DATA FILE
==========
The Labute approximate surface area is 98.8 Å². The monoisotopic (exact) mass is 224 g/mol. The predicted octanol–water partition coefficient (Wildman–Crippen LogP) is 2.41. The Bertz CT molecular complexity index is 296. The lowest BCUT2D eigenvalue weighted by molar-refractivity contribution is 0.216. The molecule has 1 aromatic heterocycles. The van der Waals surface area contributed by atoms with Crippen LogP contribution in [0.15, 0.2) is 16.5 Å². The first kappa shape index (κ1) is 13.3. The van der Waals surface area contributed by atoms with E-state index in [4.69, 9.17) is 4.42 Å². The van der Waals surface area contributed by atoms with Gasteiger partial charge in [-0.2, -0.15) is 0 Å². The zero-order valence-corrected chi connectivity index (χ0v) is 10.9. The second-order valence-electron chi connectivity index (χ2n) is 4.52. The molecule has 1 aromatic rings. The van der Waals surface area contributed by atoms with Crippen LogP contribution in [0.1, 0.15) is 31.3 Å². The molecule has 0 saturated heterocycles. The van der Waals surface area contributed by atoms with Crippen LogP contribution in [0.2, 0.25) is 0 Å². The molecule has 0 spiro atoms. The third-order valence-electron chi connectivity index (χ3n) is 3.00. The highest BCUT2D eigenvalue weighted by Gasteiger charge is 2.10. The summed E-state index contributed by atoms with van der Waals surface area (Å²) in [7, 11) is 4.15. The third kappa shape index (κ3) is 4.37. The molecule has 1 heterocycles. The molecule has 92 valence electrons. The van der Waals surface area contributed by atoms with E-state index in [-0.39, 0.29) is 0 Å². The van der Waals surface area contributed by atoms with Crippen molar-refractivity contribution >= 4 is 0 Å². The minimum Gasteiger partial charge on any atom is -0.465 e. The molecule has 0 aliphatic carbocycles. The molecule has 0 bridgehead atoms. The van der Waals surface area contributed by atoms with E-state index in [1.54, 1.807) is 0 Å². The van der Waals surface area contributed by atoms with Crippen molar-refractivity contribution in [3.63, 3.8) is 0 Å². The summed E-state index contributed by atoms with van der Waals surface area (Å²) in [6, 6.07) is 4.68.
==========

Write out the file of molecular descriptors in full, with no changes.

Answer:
The Labute approximate surface area is 98.8 Å². The monoisotopic (exact) mass is 224 g/mol. The predicted octanol–water partition coefficient (Wildman–Crippen LogP) is 2.41. The Bertz CT molecular complexity index is 296. The lowest BCUT2D eigenvalue weighted by molar-refractivity contribution is 0.216. The molecule has 1 aromatic heterocycles. The van der Waals surface area contributed by atoms with Crippen LogP contribution in [0.15, 0.2) is 16.5 Å². The first kappa shape index (κ1) is 13.3. The van der Waals surface area contributed by atoms with E-state index in [4.69, 9.17) is 4.42 Å². The van der Waals surface area contributed by atoms with Gasteiger partial charge in [-0.2, -0.15) is 0 Å². The zero-order valence-corrected chi connectivity index (χ0v) is 10.9. The second-order valence-electron chi connectivity index (χ2n) is 4.52. The molecule has 1 aromatic rings. The van der Waals surface area contributed by atoms with Crippen LogP contribution in [0.1, 0.15) is 31.3 Å². The molecule has 0 saturated heterocycles. The van der Waals surface area contributed by atoms with Crippen LogP contribution in [0.2, 0.25) is 0 Å². The molecule has 0 spiro atoms. The third-order valence-electron chi connectivity index (χ3n) is 3.00. The highest BCUT2D eigenvalue weighted by Gasteiger charge is 2.10. The summed E-state index contributed by atoms with van der Waals surface area (Å²) in [7, 11) is 4.15. The third kappa shape index (κ3) is 4.37. The molecule has 1 heterocycles. The molecule has 92 valence electrons. The van der Waals surface area contributed by atoms with E-state index in [-0.39, 0.29) is 0 Å². The van der Waals surface area contributed by atoms with Crippen molar-refractivity contribution >= 4 is 0 Å². The minimum Gasteiger partial charge on any atom is -0.465 e. The molecule has 0 aliphatic carbocycles. The molecule has 0 bridgehead atoms. The van der Waals surface area contributed by atoms with E-state index in [1.54, 1.807) is 0 Å². The van der Waals surface area contributed by atoms with Crippen molar-refractivity contribution in [3.63, 3.8) is 0 Å². The summed E-state index contributed by atoms with van der Waals surface area (Å²) in [6, 6.07) is 4.68.